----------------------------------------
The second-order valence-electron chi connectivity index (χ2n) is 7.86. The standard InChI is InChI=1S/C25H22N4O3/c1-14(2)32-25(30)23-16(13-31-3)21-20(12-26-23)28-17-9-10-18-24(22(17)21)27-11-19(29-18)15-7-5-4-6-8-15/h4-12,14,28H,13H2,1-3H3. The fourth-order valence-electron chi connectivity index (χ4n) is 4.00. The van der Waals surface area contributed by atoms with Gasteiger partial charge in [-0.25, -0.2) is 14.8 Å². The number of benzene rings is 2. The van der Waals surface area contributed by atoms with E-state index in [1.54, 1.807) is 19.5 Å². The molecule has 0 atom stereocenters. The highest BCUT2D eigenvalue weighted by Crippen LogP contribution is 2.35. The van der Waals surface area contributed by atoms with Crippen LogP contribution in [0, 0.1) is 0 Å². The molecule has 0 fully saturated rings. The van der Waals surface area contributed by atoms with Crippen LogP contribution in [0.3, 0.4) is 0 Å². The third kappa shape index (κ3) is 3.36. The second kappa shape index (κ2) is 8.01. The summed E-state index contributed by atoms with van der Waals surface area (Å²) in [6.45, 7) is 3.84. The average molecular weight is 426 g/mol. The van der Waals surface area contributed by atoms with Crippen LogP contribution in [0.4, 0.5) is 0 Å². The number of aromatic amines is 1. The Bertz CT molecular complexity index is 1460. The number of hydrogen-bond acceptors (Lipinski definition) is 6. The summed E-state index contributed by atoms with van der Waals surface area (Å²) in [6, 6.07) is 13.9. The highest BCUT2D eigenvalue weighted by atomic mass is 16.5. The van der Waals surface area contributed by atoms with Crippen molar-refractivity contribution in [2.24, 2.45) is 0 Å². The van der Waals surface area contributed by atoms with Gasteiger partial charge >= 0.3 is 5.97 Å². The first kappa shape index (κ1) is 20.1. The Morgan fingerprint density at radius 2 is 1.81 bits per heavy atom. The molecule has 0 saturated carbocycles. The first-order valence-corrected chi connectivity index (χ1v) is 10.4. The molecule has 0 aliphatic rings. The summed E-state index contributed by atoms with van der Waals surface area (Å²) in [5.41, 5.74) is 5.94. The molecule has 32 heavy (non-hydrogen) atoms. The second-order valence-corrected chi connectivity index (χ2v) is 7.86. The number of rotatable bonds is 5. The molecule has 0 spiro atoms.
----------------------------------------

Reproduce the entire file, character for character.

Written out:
The second-order valence-electron chi connectivity index (χ2n) is 7.86. The standard InChI is InChI=1S/C25H22N4O3/c1-14(2)32-25(30)23-16(13-31-3)21-20(12-26-23)28-17-9-10-18-24(22(17)21)27-11-19(29-18)15-7-5-4-6-8-15/h4-12,14,28H,13H2,1-3H3. The fourth-order valence-electron chi connectivity index (χ4n) is 4.00. The van der Waals surface area contributed by atoms with Gasteiger partial charge in [-0.25, -0.2) is 14.8 Å². The number of benzene rings is 2. The van der Waals surface area contributed by atoms with E-state index in [1.54, 1.807) is 19.5 Å². The molecule has 0 atom stereocenters. The highest BCUT2D eigenvalue weighted by Crippen LogP contribution is 2.35. The van der Waals surface area contributed by atoms with Crippen LogP contribution in [0, 0.1) is 0 Å². The molecule has 0 fully saturated rings. The van der Waals surface area contributed by atoms with Crippen LogP contribution in [0.3, 0.4) is 0 Å². The third kappa shape index (κ3) is 3.36. The second kappa shape index (κ2) is 8.01. The summed E-state index contributed by atoms with van der Waals surface area (Å²) in [6.45, 7) is 3.84. The average molecular weight is 426 g/mol. The van der Waals surface area contributed by atoms with Crippen LogP contribution in [0.4, 0.5) is 0 Å². The number of aromatic amines is 1. The Bertz CT molecular complexity index is 1460. The number of hydrogen-bond acceptors (Lipinski definition) is 6. The summed E-state index contributed by atoms with van der Waals surface area (Å²) in [6, 6.07) is 13.9. The highest BCUT2D eigenvalue weighted by atomic mass is 16.5. The van der Waals surface area contributed by atoms with Crippen molar-refractivity contribution in [2.24, 2.45) is 0 Å². The van der Waals surface area contributed by atoms with Gasteiger partial charge >= 0.3 is 5.97 Å². The first kappa shape index (κ1) is 20.1. The Morgan fingerprint density at radius 2 is 1.81 bits per heavy atom. The molecule has 0 saturated carbocycles. The first-order valence-corrected chi connectivity index (χ1v) is 10.4. The molecule has 0 aliphatic rings. The summed E-state index contributed by atoms with van der Waals surface area (Å²) in [5.41, 5.74) is 5.94. The molecule has 32 heavy (non-hydrogen) atoms. The second-order valence-corrected chi connectivity index (χ2v) is 7.86. The number of rotatable bonds is 5. The molecule has 0 spiro atoms.